Microsoft Corp., in collaboration with UNESCO, has launched an initiative of its own kind to save several rare languages from being lost after they have been falling victim to the ever-changing cultural landscape.
The company has announced that it will be launching its upcoming versions of Windows, Office, and Visual Studio software suites supported with several new language packs, including Yoruba in Nigeria, Inuktitut in Canada, Oriya in India, isiZulu in South Africa, to mention a few.
Additionally, Redmond-based software giant also unleashed 59 new Language Interface Packs for its next-generation Windows 7 OS and the forthcoming Office 2010 business suites.
Microsoft is touting that the support for 95 languages incorporated with the Local Language Program would help at least a billion people to work with Windows and Office suites in their local languages.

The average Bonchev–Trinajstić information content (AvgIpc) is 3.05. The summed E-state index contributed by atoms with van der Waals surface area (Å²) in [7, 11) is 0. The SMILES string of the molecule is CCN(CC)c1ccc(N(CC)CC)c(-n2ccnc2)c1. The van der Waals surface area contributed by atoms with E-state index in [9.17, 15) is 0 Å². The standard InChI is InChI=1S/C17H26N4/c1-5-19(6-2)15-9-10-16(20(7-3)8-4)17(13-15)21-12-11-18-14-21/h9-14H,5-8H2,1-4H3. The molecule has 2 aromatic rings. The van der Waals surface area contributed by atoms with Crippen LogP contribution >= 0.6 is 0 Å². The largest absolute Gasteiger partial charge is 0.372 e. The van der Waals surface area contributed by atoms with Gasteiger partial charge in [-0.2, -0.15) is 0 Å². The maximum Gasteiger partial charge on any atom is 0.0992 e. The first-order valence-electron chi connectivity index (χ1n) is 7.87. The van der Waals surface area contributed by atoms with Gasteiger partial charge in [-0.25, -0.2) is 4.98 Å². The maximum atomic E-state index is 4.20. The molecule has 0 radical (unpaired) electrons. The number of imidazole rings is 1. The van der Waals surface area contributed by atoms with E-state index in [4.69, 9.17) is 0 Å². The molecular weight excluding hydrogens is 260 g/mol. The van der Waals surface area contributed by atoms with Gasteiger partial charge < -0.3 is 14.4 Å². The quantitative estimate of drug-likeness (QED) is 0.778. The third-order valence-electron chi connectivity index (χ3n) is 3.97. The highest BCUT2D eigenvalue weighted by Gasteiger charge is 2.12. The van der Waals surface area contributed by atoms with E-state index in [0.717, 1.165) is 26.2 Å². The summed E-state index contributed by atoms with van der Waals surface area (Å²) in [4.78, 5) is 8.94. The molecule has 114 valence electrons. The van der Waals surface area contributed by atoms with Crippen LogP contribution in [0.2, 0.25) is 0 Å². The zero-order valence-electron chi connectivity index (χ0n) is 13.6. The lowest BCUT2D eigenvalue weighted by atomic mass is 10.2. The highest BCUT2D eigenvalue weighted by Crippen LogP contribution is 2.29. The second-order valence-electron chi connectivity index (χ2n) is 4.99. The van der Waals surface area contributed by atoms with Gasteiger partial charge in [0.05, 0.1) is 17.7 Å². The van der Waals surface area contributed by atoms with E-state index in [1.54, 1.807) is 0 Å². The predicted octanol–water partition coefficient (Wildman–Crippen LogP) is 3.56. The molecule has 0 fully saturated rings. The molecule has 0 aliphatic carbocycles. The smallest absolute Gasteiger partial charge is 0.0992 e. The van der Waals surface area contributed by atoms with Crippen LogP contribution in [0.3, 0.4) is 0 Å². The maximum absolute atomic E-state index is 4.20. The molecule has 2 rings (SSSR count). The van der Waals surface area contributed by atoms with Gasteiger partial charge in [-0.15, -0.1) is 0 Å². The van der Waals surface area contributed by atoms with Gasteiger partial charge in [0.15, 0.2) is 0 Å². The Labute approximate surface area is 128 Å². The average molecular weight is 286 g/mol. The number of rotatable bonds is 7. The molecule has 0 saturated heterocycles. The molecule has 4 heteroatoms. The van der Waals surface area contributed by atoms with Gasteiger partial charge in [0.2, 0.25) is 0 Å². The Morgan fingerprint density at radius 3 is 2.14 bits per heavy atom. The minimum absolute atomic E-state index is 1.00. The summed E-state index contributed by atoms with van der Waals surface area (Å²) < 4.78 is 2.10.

The announcement comes as part of the celebration of International Mother Language Day 2010, an occasion observed to preserve thousands of local dialects and languages across the globe.
A recent research has claimed that a local language dies out every 14 days, succumbing to advancements in technology, thereby taking away with it centuries of cultural history, traditions that existed in oral forms only, and a huge repository of knowledge.
Irina Bokova, UNESCO’s director-general, said in a statement: “Linguistic diversity is under threat. This loss not only erodes individual communities and cultures, but more broadly, the very makeup of our societies." But then, Microsoft has a clear vested interest as it will help it sell more applications and services.